As a mom, I see my fair share of playgrounds each week and to be perfectly honest, after almost six years of frequenting these structures, I find them absolutely boring. Now don’t get me wrong, I thoroughly enjoy watching my kids make new friends, breaking new barriers (monkey bars), and observing their problem-solving skills at work, i.e. how to get down from heights, but candidly the passive nature of observing has taken its toll. Oh sure, there is always the parent that is crawling around and seeming to be having just as much as his children but for me, been there—done that.
I was rehashing my playground burn out with my friend Suzy. I felt hesitant telling her about my diminished interest in playgrounds; I didn’t want to come off as a “bad mom.” To my surprise, she totally understood, even agreed and prattled off a handful of alternative activities. Among her suggestions, was a game known as Letterboxing. “You’ve never heard of it?” she questioned, almost shocked that I hadn’t. “Letterboxing is great fun and your kids will just love it;” Suzy went on to explain what this activity was, and I found it so fascinating and fun that I wanted to share it, so you can experience it too.
Letterboxing began in Victorian England when a man hid his calling card with a stamp in what is now referred to as Dartmoor National Park, located in the southwest of the country. After a 1998 Smithsonian article was published giving an account of this hobby, American enthusiasts by the tens of thousands began to join in the fun. Aptly described by Letterboxinging Info, this activity combines the elements of hiking, treasure-hunting, and creative expression—perfect for families.
A person or family doing the hunting will have their own stamp or stamps, along with a journal devoted to specifically for Letterboxing that serves as a sort of passport. Inside the plastic or weather proof container is a sealable bag containing a stamp, an ink pad and a journal. The Letterbox hunter will stamp the journal inside the box with her stamp and in turn will take the stamp from inside the Letterbox and stamp her journal. One can write a sentence or two in the Letterbox journal, “It was a fine day; a gopher tortoise crossed our path; Kid 1, age 3; Kid 2, age 5.” The Letterbox is then put back in its place for the next group of hunters, and etiquette states that a site is left more pristine than one found it, picking up trash or pulling nonnative invasive plants, etc.
This past time requires little equipment save a rubber stamp (which can be made with an eraser and X-acto knife or purchased at a store), a small journal, and a compass, and if you plan on removing nonnative plants, then a weed-puller and gardening gloves may also come in handy. Letterboxes are scattered all around the United States and participants can look on the Internet for their general locations. By visiting a Letterboxing website, keying in a zip code, a list of nearby areas of interest will appear.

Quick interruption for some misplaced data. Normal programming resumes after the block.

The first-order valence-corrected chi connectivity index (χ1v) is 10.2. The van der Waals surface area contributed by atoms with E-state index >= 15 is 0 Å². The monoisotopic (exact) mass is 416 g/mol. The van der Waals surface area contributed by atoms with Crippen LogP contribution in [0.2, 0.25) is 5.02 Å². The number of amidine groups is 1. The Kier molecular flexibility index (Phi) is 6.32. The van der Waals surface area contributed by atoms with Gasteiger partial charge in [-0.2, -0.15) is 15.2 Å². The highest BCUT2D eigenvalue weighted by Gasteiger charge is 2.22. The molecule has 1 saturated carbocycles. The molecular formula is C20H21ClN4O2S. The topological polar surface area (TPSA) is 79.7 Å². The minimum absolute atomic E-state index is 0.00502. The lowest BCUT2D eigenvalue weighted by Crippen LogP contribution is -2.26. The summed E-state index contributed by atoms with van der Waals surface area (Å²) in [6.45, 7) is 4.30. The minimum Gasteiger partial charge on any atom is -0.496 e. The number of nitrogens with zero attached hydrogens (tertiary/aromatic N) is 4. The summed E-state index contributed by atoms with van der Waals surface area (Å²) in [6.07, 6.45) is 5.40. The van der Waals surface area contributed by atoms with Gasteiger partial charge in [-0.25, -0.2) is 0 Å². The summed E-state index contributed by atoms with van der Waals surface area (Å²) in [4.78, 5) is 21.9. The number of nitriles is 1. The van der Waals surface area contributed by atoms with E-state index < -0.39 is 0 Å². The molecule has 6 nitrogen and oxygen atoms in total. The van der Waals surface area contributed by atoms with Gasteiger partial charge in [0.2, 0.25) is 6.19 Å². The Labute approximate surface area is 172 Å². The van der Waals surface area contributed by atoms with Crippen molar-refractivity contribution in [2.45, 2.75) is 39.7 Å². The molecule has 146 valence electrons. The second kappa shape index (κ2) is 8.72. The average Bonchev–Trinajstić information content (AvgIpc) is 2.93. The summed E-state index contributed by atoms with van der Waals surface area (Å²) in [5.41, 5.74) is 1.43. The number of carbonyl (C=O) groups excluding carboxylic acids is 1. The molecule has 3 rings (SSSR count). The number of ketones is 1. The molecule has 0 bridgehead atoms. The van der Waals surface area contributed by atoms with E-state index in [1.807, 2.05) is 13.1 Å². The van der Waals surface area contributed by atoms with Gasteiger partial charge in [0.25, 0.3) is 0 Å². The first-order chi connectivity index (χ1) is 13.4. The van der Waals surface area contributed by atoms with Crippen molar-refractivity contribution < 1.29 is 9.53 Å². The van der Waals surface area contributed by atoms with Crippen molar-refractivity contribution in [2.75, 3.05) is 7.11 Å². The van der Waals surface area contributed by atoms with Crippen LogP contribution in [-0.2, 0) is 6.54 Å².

For example, Suzy told me that a natural area the kids and I frequent is a letterbox hub. This particular letterbox requires no compass and is a good one to find with small children. Following clues provided by the creator of the Letterboxer, the treasure hunt begins! “Ten paces to the left of the fallen tree....across from the body of water...look up from where you sit..,” one looks up and ah-ha! There is a small box, obviously anthropomorphic as opposed to a saw palmetto or bird’s nest, and the hunt is a success! Working as a team, my kids and I are fully engaged, our collective focus and objective keeps us tethered. The hunt naturally gives rise to talking, laughing, and group accomplishment, not to mention developing navigational skills, exploration of communities, and getting fresh air.
The activity brings friends and family together and everyone gets to play. Unlike the playground where I passively watch my children or perhaps push the swing for my little girl, Letterboxing pulls us in as a unit and the exercise requires significant involvement. There are several sites to find out more about Letterboxing, its history and how to play. The Internet is key to finding locations, so you will have to visit these sites for local areas of interest and clues (Letterboxing.org, Letterboxing.info). Once you have had your appetite whet by the game, you will undoubtedly become hooked and may even want to create your own Letterboxing sites. You will want to record your site online with clues for others to find and for you to enjoy their stamps and comments.
It’s a wonderful activity to use while traveling, to explore the towns and cities that you visit. Your journal will soon become tattered, well worn and full of stamps with notes from your hunts.
Go give this century-old hobby a try and share how much fun you had; what sorts of notes have you found Letterboxing, & what is your stamp? Grab a compass and get outside! Let the hunting begin!
Heidi Aspen Lauckhardt-Rhoades
Writer and Social Media Correspondent